5. Now insert the following include directive at the beginning of

     lesson-example: ""
     {% include navigation.html %}
     # Building Websites in GitHub
     ## Description
     {{ site.description }}
     More details about the project are available from the [About page](about).
     See some [examples of our work]({{ page.lesson-example }}).
     Have any questions about what we do? [We'd love to hear from you!](mailto:{{ }})

Refresh the index.html page and, barring any typos, e.g. in the name of the file, you should see the navigation links on the top of the page.

A page displaying the navigation links header

You can add the same include tag at the top of all the other Markdown files for your site to get the same navigation section displayed on every page.

Exercise: Reuse Site Navigation

Reuse the navigation snippet to add navigation links to the About page.


Insert the include directive at the top of so that it now looks as follows:

{% include navigation.html %}   

# About

## Project

{{ site.description }}

## Funders

We gratefully acknowledge funding from the XYZ Founding Council, under grant number 'abc'.

## Cite us

You can cite the project as:

  >    *The Carpentries 2019 Annual Report. Zenodo.*

## Contact us

  - Email: [{{ }}](mailto:{{ }})
  - Twitter: [{{ site.twitter }}]({{ site.twitter }})

The include tag can be used to insert the Markdown or HTML contained in any file saved within _includes directory: provide the path to that file relative to _includes/ and Jekyll will substitute the contents into the page before rendering it as HTML. Like the _config.yml file that contains the configuration for your Jekyll site, the _includes folder has a name beginning with an underscore to show that it has a special meaning to Jekyll. We will see another example of this shortly.

Why Not Use Variables?

We must place our blocks of content for inclusion in separate files because Jekyll does not support substitution of variables within variables. If you’d like to investigate further, you might try creating a global variable in your site’s _config.yml which includes a call to another variable in its value, e.g. social: "Follow us on [Twitter]({{site.twitter}})", and using it in a page ({{}} for the example above).

The last line of includes contact details - this is the kind of information you might want to reuse in multiple places throughout your site as a footer.

## Contact us

- Email: [{{ }}](mailto:{{ }})
- Twitter: [{{ site.twitter }}]({{ site.twitter }})

Let’s convert the above Markdown snippet into HTML as shown below and reuse it in and files. We will explain why we need the file to be in HTML rather than Markdown shortly.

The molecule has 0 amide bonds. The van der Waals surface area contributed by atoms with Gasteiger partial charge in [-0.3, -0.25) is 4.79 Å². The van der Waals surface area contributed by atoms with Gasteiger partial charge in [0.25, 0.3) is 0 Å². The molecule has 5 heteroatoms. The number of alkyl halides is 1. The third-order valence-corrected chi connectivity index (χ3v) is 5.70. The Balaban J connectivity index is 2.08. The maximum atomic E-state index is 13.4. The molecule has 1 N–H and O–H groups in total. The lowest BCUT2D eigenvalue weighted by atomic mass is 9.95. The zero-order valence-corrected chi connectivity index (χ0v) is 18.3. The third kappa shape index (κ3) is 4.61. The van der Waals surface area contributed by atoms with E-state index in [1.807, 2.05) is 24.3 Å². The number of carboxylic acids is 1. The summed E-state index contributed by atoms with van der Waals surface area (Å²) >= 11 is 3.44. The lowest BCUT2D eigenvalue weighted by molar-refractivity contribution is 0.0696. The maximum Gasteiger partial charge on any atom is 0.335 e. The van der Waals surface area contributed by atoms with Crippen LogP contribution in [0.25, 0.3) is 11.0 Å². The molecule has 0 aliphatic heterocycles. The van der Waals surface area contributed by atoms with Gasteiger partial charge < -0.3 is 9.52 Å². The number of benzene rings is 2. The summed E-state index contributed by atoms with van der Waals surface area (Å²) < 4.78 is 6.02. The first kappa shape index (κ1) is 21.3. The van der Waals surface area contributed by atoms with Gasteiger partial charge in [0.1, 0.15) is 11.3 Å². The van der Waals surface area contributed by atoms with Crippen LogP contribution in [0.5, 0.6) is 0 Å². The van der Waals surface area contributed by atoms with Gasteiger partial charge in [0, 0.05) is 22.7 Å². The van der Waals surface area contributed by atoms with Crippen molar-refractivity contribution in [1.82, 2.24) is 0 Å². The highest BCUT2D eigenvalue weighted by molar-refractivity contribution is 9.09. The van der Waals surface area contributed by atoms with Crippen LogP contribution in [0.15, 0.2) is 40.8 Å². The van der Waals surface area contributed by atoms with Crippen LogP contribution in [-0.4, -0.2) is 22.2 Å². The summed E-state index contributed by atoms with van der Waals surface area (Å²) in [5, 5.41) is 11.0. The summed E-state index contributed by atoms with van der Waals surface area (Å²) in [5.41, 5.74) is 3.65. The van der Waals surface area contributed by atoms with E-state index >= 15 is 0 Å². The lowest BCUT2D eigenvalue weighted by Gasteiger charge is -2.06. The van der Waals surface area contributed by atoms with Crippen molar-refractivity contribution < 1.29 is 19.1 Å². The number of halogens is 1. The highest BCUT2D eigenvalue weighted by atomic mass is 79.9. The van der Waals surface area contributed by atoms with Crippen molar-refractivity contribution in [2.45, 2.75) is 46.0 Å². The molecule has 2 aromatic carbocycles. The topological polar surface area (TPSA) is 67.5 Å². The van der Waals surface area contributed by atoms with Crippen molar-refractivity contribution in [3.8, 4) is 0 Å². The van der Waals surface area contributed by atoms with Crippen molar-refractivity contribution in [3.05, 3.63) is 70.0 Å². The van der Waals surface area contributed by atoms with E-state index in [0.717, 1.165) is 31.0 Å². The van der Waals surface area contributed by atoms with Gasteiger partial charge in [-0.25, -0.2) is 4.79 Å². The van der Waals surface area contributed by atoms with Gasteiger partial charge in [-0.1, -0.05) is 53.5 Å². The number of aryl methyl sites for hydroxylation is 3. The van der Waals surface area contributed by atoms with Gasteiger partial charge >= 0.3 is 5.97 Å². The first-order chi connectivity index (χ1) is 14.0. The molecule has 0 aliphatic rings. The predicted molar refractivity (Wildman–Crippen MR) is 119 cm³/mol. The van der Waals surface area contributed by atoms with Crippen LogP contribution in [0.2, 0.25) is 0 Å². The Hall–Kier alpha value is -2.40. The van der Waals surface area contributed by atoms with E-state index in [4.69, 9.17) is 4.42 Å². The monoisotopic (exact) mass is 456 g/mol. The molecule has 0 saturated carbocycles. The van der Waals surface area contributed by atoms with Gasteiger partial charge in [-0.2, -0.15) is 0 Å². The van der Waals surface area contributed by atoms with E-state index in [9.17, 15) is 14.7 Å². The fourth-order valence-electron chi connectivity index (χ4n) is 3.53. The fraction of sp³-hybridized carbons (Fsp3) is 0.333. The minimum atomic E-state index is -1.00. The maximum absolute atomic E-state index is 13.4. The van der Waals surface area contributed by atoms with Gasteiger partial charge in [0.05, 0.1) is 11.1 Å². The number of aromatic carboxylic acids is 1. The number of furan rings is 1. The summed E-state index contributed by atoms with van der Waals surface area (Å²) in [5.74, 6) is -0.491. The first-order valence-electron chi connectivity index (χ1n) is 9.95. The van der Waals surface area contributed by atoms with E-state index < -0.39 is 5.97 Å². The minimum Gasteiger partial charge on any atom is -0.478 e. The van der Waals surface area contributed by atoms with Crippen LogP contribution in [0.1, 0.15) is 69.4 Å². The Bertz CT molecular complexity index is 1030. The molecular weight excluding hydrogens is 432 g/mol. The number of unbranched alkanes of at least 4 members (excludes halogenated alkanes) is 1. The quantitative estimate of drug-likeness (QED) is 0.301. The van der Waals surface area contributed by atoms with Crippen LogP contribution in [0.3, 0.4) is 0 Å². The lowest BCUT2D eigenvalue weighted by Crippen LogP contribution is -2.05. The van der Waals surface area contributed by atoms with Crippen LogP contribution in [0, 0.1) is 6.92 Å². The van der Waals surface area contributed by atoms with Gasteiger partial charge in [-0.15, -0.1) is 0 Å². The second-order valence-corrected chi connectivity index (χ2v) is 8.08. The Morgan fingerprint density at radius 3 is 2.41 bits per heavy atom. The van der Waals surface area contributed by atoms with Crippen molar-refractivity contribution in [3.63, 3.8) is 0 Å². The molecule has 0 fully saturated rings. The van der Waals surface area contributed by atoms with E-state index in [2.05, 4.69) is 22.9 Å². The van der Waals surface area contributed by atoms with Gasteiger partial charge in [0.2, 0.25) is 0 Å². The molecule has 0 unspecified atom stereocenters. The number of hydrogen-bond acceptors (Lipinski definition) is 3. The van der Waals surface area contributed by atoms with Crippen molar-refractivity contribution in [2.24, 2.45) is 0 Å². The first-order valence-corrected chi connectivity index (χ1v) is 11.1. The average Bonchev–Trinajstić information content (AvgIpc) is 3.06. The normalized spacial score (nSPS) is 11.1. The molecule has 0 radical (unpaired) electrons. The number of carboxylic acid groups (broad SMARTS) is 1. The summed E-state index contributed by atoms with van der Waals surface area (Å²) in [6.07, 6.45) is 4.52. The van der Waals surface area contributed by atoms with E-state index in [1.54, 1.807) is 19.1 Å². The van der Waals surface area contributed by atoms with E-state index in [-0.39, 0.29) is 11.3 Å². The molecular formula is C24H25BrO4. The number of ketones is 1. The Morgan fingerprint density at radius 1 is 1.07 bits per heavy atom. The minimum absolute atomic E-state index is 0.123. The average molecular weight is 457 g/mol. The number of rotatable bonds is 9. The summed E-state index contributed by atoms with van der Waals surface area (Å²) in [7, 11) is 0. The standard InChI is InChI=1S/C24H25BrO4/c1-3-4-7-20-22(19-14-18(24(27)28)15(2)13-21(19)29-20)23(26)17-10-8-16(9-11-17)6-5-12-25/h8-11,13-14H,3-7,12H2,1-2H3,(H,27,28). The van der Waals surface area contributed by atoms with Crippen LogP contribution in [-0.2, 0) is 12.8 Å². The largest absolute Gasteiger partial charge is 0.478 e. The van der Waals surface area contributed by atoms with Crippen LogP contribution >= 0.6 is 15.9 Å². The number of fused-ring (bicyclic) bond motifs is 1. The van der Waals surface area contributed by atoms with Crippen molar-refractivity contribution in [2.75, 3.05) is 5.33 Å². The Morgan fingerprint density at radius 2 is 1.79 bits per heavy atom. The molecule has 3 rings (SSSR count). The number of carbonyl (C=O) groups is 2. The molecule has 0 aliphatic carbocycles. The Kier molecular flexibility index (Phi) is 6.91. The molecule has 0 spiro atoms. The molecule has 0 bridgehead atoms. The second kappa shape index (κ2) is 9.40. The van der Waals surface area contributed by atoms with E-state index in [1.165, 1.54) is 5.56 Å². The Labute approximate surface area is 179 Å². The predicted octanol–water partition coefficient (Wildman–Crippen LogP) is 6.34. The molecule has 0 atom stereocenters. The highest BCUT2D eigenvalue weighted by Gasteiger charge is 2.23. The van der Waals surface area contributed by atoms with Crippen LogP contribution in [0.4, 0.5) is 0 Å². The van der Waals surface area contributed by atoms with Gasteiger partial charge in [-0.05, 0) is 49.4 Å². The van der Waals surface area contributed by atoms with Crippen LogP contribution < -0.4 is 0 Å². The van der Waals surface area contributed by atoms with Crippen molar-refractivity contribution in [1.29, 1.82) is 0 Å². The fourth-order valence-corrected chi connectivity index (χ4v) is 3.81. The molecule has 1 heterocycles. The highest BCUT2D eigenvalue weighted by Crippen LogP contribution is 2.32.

<p>Contact us</p>
    <li>Email: <a href="mailto:{{ }}">{{ }}</a></li>
    <li>Twitter: <a href="{{ site.twitter }}">{{ site.twitter }}</a></li>

This HTML snippet will create a horizontal line separator followed by an unordered list with two elements: a contact email address and the Twitter URL wrapped as links using the anchor tag.

Create the footer inside the _includes folder containing the above HTML snippet and use the include directive to insert it at the bottom of and (making sure to remove the equivalent contact section from to avoid repetition).


  1. Create a file called footer.html inside the _includes folder to contain the footer HTML snippet.

  2. Add the line:

    {% include footer.html %}

at the bottom of both and (replacing the equivalent contact section where present).

After refreshing any of these two pages - you should see a horizontal line separating the main page content from the footer of the page which now contains contact information.

A page displaying contact links as footer

This is another example of how we can create a block of common content and reuse it in multiple pages on our site by using Jekyll’s include directive and placing code snippets in the _includes directory (where Jekyll looks for them by name by convention).

You can use include tags to help minimise the effort required to keep links up-to-date across your site. In the Authoring with Markdown section, we learned about writing reference-style links in Markdown, e.g. [link text][link-target] in the body of the file with a corresponding [link-target]: link reference (usually all such references are kept at the bottom of the file). Using include tags, the link references for every page on your site can be stored in a file in the _includes folder (we recommend the name _includes/ and inserted into the end of each page. With this approach, any time you need to update one of these link references, e.g. if the URL changes to your host institute website, you only need to change the URL in _includes/ to update the target of all the relevant links across your site.

Key Points

  • The content of files in the _includes/ directory can be inserted into a page with { % include file_name % }